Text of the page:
...

"I think Judge Cahill is well aware that he isn't just punishing Derek Chauvin, but he's squarely in the middle of a larger conversation about whether the criminal court can be just in these types of cases," Gordon said. "I don't think anyone would be surprised if he follows the prosecution's recommendation and sentences Chauvin to 360 months. I wouldn't be."
 

bucky

Hummingbird
Other Christian
Saw this yesterday:


It includes this:
Under sentencing guidelines, Chauvin could get a federal penalty ranging from 27 years to more than 33 years in prison, with credit for taking responsibility, Osler said. But the guidelines are not mandatory, and Osler estimated Chauvin would be sentenced toward the lower end of the range.

According to evidence in the state case against Chauvin, Kueng and Lane helped restrain the 46-year-old Floyd as he was on the ground — Kueng knelt on Floyd’s back and Lane held down Floyd’s legs. Thao held back bystanders and kept them from intervening during the 9 1/2-minute restraint.

What else could anyone who saw the full video argue that these cops should have done differently? I know, most normies aren't even aware of the first 15-20 minutes that shows clearly wasted Floyd resisting by any means necessary, but if they were, would the argument be that it would have been best to just let him drive off like that?
 

bucky

Hummingbird
Other Christian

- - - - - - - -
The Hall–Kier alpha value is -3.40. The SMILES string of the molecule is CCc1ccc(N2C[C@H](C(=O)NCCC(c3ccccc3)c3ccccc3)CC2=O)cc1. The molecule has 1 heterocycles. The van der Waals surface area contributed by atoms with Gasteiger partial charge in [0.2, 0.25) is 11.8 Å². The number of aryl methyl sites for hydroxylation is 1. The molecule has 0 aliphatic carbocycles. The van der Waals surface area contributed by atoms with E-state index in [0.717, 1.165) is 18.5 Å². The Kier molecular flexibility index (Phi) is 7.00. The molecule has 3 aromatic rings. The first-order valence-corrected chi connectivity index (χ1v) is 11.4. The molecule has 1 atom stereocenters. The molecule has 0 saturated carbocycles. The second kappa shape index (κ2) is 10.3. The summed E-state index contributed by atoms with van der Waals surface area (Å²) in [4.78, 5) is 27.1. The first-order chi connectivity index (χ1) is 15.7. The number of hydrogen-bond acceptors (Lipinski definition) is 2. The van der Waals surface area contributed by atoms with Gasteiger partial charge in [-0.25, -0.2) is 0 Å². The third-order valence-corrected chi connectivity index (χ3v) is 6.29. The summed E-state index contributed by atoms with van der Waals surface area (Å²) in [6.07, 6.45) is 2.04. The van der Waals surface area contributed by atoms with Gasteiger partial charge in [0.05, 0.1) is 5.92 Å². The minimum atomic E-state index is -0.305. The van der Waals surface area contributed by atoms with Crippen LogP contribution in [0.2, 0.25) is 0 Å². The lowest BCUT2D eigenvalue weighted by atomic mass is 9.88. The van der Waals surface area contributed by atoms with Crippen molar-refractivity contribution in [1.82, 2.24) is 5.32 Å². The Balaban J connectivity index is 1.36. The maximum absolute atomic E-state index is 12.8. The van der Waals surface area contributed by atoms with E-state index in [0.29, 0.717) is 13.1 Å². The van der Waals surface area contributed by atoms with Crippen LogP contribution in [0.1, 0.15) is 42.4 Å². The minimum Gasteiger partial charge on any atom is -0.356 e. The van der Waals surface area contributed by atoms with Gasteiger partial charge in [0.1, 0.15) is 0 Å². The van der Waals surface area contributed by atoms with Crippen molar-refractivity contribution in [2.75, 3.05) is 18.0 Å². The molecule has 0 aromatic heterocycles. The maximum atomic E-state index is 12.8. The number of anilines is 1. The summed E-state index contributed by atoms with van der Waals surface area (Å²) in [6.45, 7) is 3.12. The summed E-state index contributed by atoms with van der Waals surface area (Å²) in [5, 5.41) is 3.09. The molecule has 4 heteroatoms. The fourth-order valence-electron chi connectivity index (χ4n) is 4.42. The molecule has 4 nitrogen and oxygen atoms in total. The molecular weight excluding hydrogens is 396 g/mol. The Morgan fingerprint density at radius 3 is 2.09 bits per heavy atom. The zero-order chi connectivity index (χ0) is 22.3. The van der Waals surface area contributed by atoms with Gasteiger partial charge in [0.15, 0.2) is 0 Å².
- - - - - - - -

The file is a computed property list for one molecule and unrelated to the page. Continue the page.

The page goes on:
It looks like two of the other cops involved rejected plea deals for three years. What do you guys think? I notice that on almost any MSM article about George Floyd that allows comments, most of them seem to be from people who realize Floyd was a common criminal in the course of committing yet another crime while also intoxicated, and that the cops couldn't have been expected to do anything significantly different in the situation. I don't watch Tucker, but a lot of people do and my understanding is that he's openly called Chauvin an innocent man who everyone knows is innocent, but who we have to pretend is guilty.

Do you think the tide is turning on this whole case, in the sense of how it is perceived? It often seems like even normies are pretty close to openly acknowledging the truth about it. Obviously the MSM never will, but maybe they'll at least stop holding up George Floyd as some kind of saint and martyr and stop talking about his "murder," which is the most you could expect from them.